Yes! The Mojito is a very popular drink in Cuba and Rum is very cheap in Cuba. While Mojitos are popular among the tourists, I’m not sure how many Cubans drink Mojitos as opposed to straight Rum (Havana Club brand – which you can bring back from Cuba now!). Sugar is one of Cuba’s largest crops and because of that, it is cheap to have and cheap to make rum as well.
List the 5 essential artists/albums you would recommend to introduce people to Cuban music and why they are so important.
Beny More – one of greatest band leaders and vocalists ever to come out of Cuba. Popular in the 1940s – he was the lead singer for his own group that had a banda gigantic (big band) similar to the Jazz Big Bands. Popular song to check out: “Como Fue”
Arsenio Rodriguez – popular três guitar player in Cuba in the 1940s and the 1950s. Great dance band that would perform all over Cuba, and especially in Havana. Ruben Gonzalez, pianist of the Buena Vista Social Club, got his start in this band. Arsenio’s group was the original “Conjunto” format, incorporating the piano and tres as well as Congas into an ensemble with the clave rhythm being very much a part of the groove. Popular song: “Rincón Caliente”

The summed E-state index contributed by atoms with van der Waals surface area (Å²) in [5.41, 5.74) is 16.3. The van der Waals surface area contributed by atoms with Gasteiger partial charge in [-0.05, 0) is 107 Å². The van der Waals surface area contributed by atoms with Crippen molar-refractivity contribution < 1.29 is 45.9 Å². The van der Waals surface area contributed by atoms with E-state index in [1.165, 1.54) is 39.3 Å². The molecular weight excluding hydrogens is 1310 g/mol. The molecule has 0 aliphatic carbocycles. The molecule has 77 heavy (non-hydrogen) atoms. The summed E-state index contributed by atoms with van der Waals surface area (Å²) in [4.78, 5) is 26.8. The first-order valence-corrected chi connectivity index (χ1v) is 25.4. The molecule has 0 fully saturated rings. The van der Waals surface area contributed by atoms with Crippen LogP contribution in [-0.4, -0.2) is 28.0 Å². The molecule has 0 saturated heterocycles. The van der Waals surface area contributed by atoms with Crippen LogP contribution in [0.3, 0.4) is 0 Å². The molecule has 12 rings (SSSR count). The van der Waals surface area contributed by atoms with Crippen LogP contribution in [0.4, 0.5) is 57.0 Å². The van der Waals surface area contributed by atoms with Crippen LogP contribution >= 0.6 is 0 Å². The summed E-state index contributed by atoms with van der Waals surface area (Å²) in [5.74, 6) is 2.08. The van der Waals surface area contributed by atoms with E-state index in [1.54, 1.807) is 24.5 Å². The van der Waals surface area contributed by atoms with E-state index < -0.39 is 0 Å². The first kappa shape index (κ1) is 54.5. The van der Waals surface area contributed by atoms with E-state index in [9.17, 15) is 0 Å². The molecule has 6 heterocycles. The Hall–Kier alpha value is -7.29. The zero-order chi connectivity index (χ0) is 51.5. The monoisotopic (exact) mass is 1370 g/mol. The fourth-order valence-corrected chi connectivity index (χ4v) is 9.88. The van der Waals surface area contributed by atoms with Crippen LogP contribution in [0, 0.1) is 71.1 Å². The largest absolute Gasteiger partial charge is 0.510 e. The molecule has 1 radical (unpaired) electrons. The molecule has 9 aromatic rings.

Buena Vista Social Club – this iconic group from the mid-1990s brought traditional Cuban music (Son, Cha-Cha-Chá, Bolero and Danzón) back into the world spotlight. Musicians in this group were some of the most famous ever to exist in Cuba and were all brought together to perform this timeless music. Notable songs include: “Chan Chan” or “El Cuarto De Tula”
Bebo Valdes – One of the best Cuban pianists ever to live. He was the director of the Tropicana Nightclub orchestra in the 1940s and 1950s – left Cuba shortly after the revolution and ended up in obscurity until the 1990s when he was rediscovered and recorded many albums. He is the father to the great Chucho Valdes and is one of the most underrated Cuban pianists of all time (in my opinion). Song to listen to: “La Comparsa”
Enriqure Jorrín – Known as the creator of Cha-Cha-Chá, he played in both Orquesta America and then his own group, Orquesta Jorrín. Great bandleader and violinist and composer. Notable songs include: “Silver Star” and “La Engañadora”